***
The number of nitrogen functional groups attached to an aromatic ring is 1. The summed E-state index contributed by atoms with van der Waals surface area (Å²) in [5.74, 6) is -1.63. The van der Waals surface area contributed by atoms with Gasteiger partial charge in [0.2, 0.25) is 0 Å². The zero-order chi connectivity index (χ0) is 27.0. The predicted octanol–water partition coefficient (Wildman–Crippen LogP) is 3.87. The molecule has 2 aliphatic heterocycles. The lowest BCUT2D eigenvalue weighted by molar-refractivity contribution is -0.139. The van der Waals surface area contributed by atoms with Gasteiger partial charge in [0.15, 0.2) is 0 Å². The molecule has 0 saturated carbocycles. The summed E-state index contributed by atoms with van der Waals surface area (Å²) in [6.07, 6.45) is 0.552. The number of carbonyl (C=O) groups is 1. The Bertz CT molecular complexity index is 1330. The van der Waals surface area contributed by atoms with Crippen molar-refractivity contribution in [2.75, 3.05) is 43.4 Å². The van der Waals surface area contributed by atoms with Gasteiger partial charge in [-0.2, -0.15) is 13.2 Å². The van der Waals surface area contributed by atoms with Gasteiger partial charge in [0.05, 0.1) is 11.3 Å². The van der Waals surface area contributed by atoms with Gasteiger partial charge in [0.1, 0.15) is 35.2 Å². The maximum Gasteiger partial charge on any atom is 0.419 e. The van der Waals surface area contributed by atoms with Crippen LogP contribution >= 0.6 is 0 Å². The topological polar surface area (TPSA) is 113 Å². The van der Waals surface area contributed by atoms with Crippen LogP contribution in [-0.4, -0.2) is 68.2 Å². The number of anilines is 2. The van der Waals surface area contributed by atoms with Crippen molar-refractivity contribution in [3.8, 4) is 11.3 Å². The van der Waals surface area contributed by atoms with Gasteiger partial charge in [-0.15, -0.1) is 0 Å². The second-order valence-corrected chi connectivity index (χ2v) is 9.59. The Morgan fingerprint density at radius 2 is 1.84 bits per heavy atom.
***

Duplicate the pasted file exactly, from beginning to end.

The number of nitrogen functional groups attached to an aromatic ring is 1. The summed E-state index contributed by atoms with van der Waals surface area (Å²) in [5.74, 6) is -1.63. The van der Waals surface area contributed by atoms with Gasteiger partial charge in [0.2, 0.25) is 0 Å². The zero-order chi connectivity index (χ0) is 27.0. The predicted octanol–water partition coefficient (Wildman–Crippen LogP) is 3.87. The molecule has 2 aliphatic heterocycles. The lowest BCUT2D eigenvalue weighted by molar-refractivity contribution is -0.139. The van der Waals surface area contributed by atoms with Gasteiger partial charge in [0.15, 0.2) is 0 Å². The molecule has 0 saturated carbocycles. The summed E-state index contributed by atoms with van der Waals surface area (Å²) in [6.07, 6.45) is 0.552. The number of carbonyl (C=O) groups is 1. The Bertz CT molecular complexity index is 1330. The van der Waals surface area contributed by atoms with Crippen molar-refractivity contribution in [2.75, 3.05) is 43.4 Å². The van der Waals surface area contributed by atoms with Gasteiger partial charge in [-0.2, -0.15) is 13.2 Å². The van der Waals surface area contributed by atoms with Gasteiger partial charge in [0.05, 0.1) is 11.3 Å². The van der Waals surface area contributed by atoms with Gasteiger partial charge in [0.1, 0.15) is 35.2 Å². The maximum Gasteiger partial charge on any atom is 0.419 e. The van der Waals surface area contributed by atoms with Crippen LogP contribution >= 0.6 is 0 Å². The topological polar surface area (TPSA) is 113 Å². The van der Waals surface area contributed by atoms with Crippen LogP contribution in [-0.4, -0.2) is 68.2 Å². The number of anilines is 2. The van der Waals surface area contributed by atoms with Crippen molar-refractivity contribution in [3.8, 4) is 11.3 Å². The van der Waals surface area contributed by atoms with Gasteiger partial charge in [-0.15, -0.1) is 0 Å². The second-order valence-corrected chi connectivity index (χ2v) is 9.59. The Morgan fingerprint density at radius 2 is 1.84 bits per heavy atom.